Therefore, the reason for the rapid energy decline of the long-time idled laser even after its working gas recharged can be determined. In the long-time idle, the elements on and near the surface of the electrodes react adequately with fluorine medium. In general, the diffusion velocity ( $V_{d}$ ) is greater than the interface combination velocity ( $V_{c}$ ) in the initial stage, the fluoride layer is linearly thickening over time. But due to its thinner thickness, it affects little on the element diffusion and fluorination. As the fluoride layer becomes thicker, $V_{d}$ is mitigated and gradually smaller than $V_{c}$ , the reaction layer would thicken in a parabolic relationship with time. Under its buffer effect, the fluoridation and diffusion are gradually weakened. When the laser operates again, the plasma corrosion of the electrodes begins, and the temperature of the electrodes increases rapidly. Since the fluoride layer of the cathode is destroyed by sputtering and the corrosivity of $\text{F}^{-}$ ion is much stronger than $\text{F}_{2}$ for the anode, the diffusion and fluoridation increase rapidly. The reactions consume F medium more quickly and generate harmful gases rapidly, so the output energy is significantly reduced in a short time even if the working gas is recharged.

The study focusses on the corrosion of the ArF excimer laser electrodes. The corrosion mechanism of the halide rare-gas excimer lasers should be similar, but it is difficult to analyze theoretically how much the quantitative analysis can be generalized. The ArF excimer laser needs many parameters to operate, which may affect the corrosion of the electrodes. Due to the long experimental period and the difficulty in sampling caused by the highly pressured discharge chamber with corrosive gas, the study was carried out with certain set of parameters that the excimer laser operates normally. More studies on the corrosion of other excimer lasers electrodes, the influence of parameters and the behaviors of the trace elements will be required to identify the corrosion behaviors and mechanism of the halide rare-gas excimer laser electrodes.

4 Conclusion

The research on excimer discharge cavity material system is mostly based on engineering practice and lack of quantitative experimental results, the behaviors of the electrode components and some phenomena could not be clearly understood. This paper clarifies the corrosion behaviors and mechanism of the ArF excimer laser electrodes experimentally: the anode discharge area is corroded to generate the reef, the corrosion pits and the hole layer. Parts of the reef may peel off as $1{-}10~\unicode[STIX]{x03BC}\text{m}$ level flake (the main impurity in the discharge chamber). The cathode discharge area is corroded to generate the particles, the sputtering pits and the element content decrease layer. The strongly evaporated Zn element intensifies the corrosion of the cathode, together with the sputtered alloy material, they fluorides to constitute the $1~\unicode[STIX]{x03BC}\text{m}$ level particle impurity. Most elements of the electrodes participate in the corrosion. Al element in the reef is over 1.5 times of the anode and Zn element in the particles is 1.3 times of the cathode, many trace elements congregate on the copper surface several and even hundreds of times. They are responsible to a great degree for the harmful impurities and the phenomena – rapid energy decline of the long-time idled laser. This paper focusses on the corrosion of the ArF excimer laser electrodes, and carried out with one set parameters when the laser operates normally. The corrosion of other excimer lasers electrodes, the influence of parameters on the corrosion and the behaviors of the trace elements need further study.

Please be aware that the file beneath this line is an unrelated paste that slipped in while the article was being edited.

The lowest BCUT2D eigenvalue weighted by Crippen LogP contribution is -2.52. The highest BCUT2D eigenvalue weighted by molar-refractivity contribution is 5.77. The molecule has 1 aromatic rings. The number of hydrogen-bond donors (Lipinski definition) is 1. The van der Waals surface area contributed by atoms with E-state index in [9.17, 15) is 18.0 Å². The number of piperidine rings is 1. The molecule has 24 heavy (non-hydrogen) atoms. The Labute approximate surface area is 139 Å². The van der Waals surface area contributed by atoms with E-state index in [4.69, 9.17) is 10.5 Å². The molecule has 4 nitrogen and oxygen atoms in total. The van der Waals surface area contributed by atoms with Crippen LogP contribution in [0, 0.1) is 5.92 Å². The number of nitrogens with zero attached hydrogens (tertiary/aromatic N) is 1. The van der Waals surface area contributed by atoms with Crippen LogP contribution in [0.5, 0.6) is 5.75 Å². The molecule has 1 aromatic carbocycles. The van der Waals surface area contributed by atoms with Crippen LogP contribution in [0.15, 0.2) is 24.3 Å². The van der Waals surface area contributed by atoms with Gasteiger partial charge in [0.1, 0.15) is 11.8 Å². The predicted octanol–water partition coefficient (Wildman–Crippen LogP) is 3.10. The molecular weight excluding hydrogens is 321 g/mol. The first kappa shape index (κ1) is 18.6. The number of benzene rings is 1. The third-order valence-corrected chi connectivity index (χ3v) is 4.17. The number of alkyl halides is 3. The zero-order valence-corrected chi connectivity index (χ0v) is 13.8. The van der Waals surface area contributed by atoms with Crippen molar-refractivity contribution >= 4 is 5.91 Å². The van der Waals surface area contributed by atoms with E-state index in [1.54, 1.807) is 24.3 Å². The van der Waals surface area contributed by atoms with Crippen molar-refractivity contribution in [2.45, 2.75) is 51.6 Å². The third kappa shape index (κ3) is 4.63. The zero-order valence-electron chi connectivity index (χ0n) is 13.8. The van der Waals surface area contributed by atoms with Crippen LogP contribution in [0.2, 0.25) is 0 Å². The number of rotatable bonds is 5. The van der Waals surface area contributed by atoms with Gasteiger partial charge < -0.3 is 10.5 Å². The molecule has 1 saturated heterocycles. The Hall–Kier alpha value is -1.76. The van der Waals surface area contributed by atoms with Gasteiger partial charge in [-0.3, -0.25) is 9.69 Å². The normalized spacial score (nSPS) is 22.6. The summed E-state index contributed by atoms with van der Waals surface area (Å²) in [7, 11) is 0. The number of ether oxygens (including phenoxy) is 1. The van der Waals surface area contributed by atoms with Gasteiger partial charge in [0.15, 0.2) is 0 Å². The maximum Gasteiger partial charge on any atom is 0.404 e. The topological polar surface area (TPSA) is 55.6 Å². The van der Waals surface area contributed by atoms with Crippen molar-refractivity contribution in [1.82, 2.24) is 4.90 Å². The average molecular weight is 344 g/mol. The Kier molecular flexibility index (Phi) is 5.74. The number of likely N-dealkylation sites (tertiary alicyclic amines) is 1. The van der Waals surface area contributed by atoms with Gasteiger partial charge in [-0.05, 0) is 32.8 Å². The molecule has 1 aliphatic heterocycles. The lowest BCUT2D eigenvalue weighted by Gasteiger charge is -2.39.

Acknowledgement

This work was supported by the National Natural Science Foundation of China under Grant No. 61705235.